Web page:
- Q: What is defense counsel’s Sixth Amendment duty under Padilla?
A: For cases where the immigration consequence is clear and succinct, a defense attorney must state the precise consequence instead of simply giving an equivocal warning (e.g. “Your plea may result in deportation” is not good enough). In fact, since Padilla, several courts have admonished defense attorneys for giving equivocal immigration advice when the immigration consequence was “truly clear.” See, e.g., United States v. Bonilla, 637 F.3d 980, 984 (9th Cir. 2011) (A “criminal defendant who faces almost certain deportation is entitled to know more than it is possible that a guilty plea could lead to removal; he is entitled to know that it is a virtual certainty.”) (emphasis added).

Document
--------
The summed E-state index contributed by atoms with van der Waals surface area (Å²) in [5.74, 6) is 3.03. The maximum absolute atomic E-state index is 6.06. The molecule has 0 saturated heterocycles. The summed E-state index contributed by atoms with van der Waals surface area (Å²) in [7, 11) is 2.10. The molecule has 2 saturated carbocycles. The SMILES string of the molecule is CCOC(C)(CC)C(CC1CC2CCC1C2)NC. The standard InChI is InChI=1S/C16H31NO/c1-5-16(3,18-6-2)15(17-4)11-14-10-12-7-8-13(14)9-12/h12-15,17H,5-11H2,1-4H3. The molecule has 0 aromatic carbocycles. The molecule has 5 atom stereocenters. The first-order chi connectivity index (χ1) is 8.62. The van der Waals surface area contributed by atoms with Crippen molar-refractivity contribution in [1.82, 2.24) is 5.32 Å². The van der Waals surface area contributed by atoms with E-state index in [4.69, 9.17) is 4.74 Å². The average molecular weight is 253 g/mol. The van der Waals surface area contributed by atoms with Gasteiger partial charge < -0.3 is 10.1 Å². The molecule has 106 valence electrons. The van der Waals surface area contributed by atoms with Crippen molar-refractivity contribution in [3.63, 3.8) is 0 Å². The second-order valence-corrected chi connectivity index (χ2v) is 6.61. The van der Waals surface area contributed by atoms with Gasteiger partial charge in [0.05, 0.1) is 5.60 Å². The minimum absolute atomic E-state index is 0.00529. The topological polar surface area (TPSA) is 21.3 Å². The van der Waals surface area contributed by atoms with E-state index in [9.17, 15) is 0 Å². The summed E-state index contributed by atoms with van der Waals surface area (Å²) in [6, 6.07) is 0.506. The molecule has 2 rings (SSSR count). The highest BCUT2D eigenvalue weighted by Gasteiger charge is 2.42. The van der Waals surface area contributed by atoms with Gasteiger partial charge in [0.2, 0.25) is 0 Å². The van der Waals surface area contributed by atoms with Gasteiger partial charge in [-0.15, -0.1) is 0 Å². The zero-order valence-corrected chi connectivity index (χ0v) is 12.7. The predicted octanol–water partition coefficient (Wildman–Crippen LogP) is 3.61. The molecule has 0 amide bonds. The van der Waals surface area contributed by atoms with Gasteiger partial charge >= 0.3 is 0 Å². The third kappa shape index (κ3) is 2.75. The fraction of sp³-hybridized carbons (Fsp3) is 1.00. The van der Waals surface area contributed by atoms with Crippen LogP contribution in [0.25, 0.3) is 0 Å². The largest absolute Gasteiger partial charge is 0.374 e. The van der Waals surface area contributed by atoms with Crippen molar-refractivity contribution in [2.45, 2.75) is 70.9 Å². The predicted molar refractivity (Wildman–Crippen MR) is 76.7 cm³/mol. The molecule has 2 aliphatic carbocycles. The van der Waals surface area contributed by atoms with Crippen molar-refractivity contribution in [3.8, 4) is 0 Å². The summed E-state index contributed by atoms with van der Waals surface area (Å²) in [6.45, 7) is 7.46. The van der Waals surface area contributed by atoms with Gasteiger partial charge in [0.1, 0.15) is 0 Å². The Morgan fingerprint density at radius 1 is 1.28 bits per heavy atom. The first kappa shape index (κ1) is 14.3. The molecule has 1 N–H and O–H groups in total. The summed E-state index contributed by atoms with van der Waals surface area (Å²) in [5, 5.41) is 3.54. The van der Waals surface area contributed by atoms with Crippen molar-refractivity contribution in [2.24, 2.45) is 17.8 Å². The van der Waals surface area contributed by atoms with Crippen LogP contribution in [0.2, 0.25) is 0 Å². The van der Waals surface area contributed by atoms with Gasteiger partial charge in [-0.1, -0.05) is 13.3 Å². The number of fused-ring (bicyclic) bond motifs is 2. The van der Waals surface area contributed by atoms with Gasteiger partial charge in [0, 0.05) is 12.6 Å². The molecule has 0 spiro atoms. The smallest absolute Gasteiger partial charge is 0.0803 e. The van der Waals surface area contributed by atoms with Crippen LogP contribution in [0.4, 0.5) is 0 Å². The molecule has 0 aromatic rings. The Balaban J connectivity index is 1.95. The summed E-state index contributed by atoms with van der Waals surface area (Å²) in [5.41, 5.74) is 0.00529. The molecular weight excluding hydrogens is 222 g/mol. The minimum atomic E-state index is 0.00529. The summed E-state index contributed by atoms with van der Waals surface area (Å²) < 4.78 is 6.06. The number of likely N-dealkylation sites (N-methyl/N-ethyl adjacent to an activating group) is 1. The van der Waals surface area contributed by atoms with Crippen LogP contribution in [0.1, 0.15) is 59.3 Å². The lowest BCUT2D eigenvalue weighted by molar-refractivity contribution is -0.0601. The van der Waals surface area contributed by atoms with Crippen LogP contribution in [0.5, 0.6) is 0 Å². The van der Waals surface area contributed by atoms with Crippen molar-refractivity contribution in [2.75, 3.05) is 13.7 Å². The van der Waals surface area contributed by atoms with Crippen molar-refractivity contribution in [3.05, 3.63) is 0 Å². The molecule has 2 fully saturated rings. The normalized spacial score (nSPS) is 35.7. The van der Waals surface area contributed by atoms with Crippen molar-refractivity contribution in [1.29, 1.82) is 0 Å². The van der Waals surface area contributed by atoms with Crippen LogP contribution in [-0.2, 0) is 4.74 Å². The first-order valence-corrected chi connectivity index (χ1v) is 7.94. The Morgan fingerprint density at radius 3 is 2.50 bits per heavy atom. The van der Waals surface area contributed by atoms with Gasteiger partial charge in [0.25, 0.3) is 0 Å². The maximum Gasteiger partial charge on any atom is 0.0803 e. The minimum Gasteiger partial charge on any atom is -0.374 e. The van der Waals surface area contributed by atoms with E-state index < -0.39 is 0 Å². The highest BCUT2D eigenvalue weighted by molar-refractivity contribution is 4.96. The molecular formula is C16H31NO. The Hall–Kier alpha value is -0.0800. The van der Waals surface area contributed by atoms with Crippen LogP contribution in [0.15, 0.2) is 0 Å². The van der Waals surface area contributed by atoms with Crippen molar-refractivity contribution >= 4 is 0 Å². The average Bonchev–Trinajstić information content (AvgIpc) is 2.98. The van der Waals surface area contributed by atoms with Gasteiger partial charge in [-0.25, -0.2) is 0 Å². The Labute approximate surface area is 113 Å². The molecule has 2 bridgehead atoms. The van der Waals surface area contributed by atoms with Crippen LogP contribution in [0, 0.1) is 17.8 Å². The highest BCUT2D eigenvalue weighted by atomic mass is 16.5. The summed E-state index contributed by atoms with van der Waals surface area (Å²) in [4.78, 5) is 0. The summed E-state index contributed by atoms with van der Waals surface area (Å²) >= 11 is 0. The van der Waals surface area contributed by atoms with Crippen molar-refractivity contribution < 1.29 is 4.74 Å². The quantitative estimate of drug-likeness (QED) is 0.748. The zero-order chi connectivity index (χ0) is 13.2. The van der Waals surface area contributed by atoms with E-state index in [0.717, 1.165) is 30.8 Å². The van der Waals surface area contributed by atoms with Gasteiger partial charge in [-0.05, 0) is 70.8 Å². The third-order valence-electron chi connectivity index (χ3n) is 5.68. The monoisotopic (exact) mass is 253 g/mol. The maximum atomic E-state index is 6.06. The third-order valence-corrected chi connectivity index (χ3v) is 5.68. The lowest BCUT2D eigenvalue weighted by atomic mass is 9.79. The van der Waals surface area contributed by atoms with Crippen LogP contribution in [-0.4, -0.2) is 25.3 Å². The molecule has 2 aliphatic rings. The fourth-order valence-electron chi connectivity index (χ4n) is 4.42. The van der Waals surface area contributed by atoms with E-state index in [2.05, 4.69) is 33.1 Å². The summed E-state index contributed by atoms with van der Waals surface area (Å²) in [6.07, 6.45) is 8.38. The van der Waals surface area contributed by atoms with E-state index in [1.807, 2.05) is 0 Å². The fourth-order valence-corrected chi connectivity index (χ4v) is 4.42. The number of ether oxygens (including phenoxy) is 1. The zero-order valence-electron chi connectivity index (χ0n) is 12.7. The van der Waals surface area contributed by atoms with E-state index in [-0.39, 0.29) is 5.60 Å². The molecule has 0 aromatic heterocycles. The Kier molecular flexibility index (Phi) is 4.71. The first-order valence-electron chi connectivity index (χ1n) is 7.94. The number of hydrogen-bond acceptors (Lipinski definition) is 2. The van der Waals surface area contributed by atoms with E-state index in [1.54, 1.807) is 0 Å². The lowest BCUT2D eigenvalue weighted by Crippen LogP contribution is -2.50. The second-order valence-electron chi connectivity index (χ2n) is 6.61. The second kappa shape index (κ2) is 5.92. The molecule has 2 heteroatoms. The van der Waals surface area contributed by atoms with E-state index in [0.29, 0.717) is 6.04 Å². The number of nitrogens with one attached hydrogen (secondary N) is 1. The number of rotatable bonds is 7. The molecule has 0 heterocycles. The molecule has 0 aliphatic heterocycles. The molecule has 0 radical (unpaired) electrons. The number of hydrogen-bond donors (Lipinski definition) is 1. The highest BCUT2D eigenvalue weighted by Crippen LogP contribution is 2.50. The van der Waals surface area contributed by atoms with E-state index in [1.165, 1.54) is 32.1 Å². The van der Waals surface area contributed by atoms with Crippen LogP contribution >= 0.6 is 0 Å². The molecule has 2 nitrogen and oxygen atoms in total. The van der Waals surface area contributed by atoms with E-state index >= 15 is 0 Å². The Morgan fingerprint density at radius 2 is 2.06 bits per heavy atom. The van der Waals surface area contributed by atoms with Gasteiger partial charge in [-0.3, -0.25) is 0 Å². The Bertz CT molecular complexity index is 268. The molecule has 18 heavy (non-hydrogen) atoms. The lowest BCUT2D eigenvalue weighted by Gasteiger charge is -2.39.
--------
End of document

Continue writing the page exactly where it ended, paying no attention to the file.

In cases where the potential immigration consequence is unclear or ambiguous, a general immigration warning is sufficient (e.g. “Your plea may result in deportation.”).
- Q: What is the definition of a clear and succinct immigration consequence?
A: The Supreme Court in Padilla did not explain when an immigration consequence qualifies as clear and succinct. However, given that Padilla involved a drug conviction, it is safe to say that the deportation consequences flowing from a controlled substances conviction will certainly qualify as a clear and succinct immigration consequence.
Beyond drugs, the case law post-Padilla has tended to define “clear and succinct” to mean any deportable offense under the plain language of the Immigration & Nationality Act (“INA”). If an immigration consequence is clear from the text of the INA, then defense counsel is obligated to explain that immigration consequence to non-citizen clients.